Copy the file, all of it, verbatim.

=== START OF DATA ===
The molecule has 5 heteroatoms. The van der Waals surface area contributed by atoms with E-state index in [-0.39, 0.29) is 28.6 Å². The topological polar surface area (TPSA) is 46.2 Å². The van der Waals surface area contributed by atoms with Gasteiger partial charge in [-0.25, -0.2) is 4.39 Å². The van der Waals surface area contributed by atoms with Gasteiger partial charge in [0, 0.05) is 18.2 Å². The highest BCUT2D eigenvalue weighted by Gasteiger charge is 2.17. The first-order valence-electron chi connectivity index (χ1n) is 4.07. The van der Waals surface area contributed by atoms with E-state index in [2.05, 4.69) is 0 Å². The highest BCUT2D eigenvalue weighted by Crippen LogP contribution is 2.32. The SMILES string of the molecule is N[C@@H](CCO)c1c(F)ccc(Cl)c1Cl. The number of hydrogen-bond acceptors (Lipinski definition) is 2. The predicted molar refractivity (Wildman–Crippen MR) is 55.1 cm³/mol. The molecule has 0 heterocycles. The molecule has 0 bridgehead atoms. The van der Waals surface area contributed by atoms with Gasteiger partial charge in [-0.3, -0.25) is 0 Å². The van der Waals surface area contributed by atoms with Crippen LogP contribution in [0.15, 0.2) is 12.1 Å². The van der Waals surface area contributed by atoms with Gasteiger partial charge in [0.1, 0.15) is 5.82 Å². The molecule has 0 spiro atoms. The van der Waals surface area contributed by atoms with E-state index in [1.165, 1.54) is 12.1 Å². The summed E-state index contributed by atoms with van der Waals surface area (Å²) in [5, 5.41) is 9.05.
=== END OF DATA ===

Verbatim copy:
The molecule has 5 heteroatoms. The van der Waals surface area contributed by atoms with E-state index in [-0.39, 0.29) is 28.6 Å². The topological polar surface area (TPSA) is 46.2 Å². The van der Waals surface area contributed by atoms with Gasteiger partial charge in [-0.25, -0.2) is 4.39 Å². The van der Waals surface area contributed by atoms with Gasteiger partial charge in [0, 0.05) is 18.2 Å². The highest BCUT2D eigenvalue weighted by Gasteiger charge is 2.17. The first-order valence-electron chi connectivity index (χ1n) is 4.07. The van der Waals surface area contributed by atoms with E-state index in [2.05, 4.69) is 0 Å². The highest BCUT2D eigenvalue weighted by Crippen LogP contribution is 2.32. The SMILES string of the molecule is N[C@@H](CCO)c1c(F)ccc(Cl)c1Cl. The number of hydrogen-bond acceptors (Lipinski definition) is 2. The predicted molar refractivity (Wildman–Crippen MR) is 55.1 cm³/mol. The molecule has 0 heterocycles. The molecule has 0 bridgehead atoms. The van der Waals surface area contributed by atoms with Gasteiger partial charge in [-0.3, -0.25) is 0 Å². The van der Waals surface area contributed by atoms with Crippen LogP contribution in [0.15, 0.2) is 12.1 Å². The van der Waals surface area contributed by atoms with Gasteiger partial charge in [0.1, 0.15) is 5.82 Å². The molecule has 0 spiro atoms. The van der Waals surface area contributed by atoms with E-state index in [1.165, 1.54) is 12.1 Å². The summed E-state index contributed by atoms with van der Waals surface area (Å²) in [5, 5.41) is 9.05.